An excellent measurement for continuous measurement is the customer effort score, which measures the effort required by the customer to find a solution to their incident or issue. The customer effort score asks the question: How much effort did you experience accessing this service? You want the experience to be as effortless and pain-free as possible.

Continuous measurement provides the most up-to-date overview of your performance and helps identify whether or not you are on track to meet your department's goals. This can turn into a satisfaction key performance indicator (KPI). Satisfaction KPIs are often used by an organization that is in control of its services where services are defined in a service catalogue, and they can measure the customer effort score in relation to each service, and implement the necessary improvements.

The Votes Are In, What Now?

Once the results are in, you must communicate these within your department. Give your team members credit when they are doing well, and together — without judgment — attempt to identify areas needing improvement.

From here, as a team, come up with a plan and work together on it. Doing so encourages team building as your team feels involved and motivated to make the improvements. Try to see this exercise to gain valuable input and engagement from the user. If a user provides feedback, see this as a gift rather than a complaint.

The next step is to communicate with the user. This lets you make a great impression of your department, too, because doing so tells the user: We are listening to you. We value what you have to say.

There is no need to share all of the ins and outs required to address the concern. Provide users with enough information that they need in an easy-to-digest format. For bulk actions that affect multiple people or most of the organization, consider placing a poster by the coffee machine, for example, or sending an agency-wide communication.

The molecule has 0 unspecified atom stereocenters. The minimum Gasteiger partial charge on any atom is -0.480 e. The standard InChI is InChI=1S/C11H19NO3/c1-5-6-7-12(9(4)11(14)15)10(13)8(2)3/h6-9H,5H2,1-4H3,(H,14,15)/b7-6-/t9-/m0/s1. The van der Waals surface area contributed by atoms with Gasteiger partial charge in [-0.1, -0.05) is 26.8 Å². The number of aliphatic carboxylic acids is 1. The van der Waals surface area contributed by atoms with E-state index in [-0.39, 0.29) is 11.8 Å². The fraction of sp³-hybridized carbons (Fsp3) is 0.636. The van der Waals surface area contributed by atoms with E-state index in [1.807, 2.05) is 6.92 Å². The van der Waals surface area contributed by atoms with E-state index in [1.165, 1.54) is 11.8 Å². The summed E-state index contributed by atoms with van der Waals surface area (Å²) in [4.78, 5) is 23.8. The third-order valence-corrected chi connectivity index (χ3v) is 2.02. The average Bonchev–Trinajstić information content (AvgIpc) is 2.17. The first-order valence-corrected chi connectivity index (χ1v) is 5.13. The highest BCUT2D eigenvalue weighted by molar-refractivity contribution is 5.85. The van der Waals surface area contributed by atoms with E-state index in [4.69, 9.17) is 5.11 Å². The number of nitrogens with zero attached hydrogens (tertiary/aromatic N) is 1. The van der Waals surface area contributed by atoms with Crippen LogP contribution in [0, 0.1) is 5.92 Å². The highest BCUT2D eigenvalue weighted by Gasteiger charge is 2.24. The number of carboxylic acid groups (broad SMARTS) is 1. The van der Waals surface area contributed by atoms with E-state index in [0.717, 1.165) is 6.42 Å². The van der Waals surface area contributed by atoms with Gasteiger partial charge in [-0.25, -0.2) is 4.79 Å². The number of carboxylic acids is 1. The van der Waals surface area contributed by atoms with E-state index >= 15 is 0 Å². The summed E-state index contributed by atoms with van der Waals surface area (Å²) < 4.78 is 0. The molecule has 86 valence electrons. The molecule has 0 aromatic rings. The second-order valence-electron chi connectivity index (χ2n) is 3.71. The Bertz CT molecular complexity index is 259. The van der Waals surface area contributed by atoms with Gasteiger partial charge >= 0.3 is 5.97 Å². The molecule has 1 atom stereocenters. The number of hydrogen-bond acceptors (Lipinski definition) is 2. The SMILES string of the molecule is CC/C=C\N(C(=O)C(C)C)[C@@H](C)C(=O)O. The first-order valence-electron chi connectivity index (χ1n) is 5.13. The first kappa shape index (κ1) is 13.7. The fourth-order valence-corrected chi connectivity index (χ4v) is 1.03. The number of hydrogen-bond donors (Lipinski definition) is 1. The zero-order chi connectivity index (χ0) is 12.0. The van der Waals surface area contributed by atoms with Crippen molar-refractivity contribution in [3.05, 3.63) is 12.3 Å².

The types of results shared may include updates on system outages or network updates, changes to interacting with the service desk, or even instructional information for managing a particular process, solution, or technology platform. Anyone requiring individual attention should be communicated with directly, in a non-public format, either through the service portal, electronic communication, or face-to-face.

Taking these steps lets the user feel valued and that their feedback is valued. Action must be taken immediately once a user reports an issue. Quick responses to user issues show that you can take immediate action when required.

Takeaways

The importance of gaining insight into the user experience, by actively asking for it, can be tremendously helpful to your efforts. Your metrics can influence behavior within your service department. Striving for a better user experience goes hand-in-hand with taking emotional metrics into account, as well and actively discussing them with your team.

When defining metrics, first focus on the metrics that matter most for your organization. This requires investigations and surveys to identify them. Implement these metrics in a phased approach. You cannot do everything at once, and you want to do things the right way.

Finally, be transparent about what you are trying to achieve and let your users know. When users feel like their feedback matters, they will be much more willing to keep giving their feedback, which helps you improve the organization for everyone.

Ron van Haasteren is the Global Culture Strategist at TOPdesk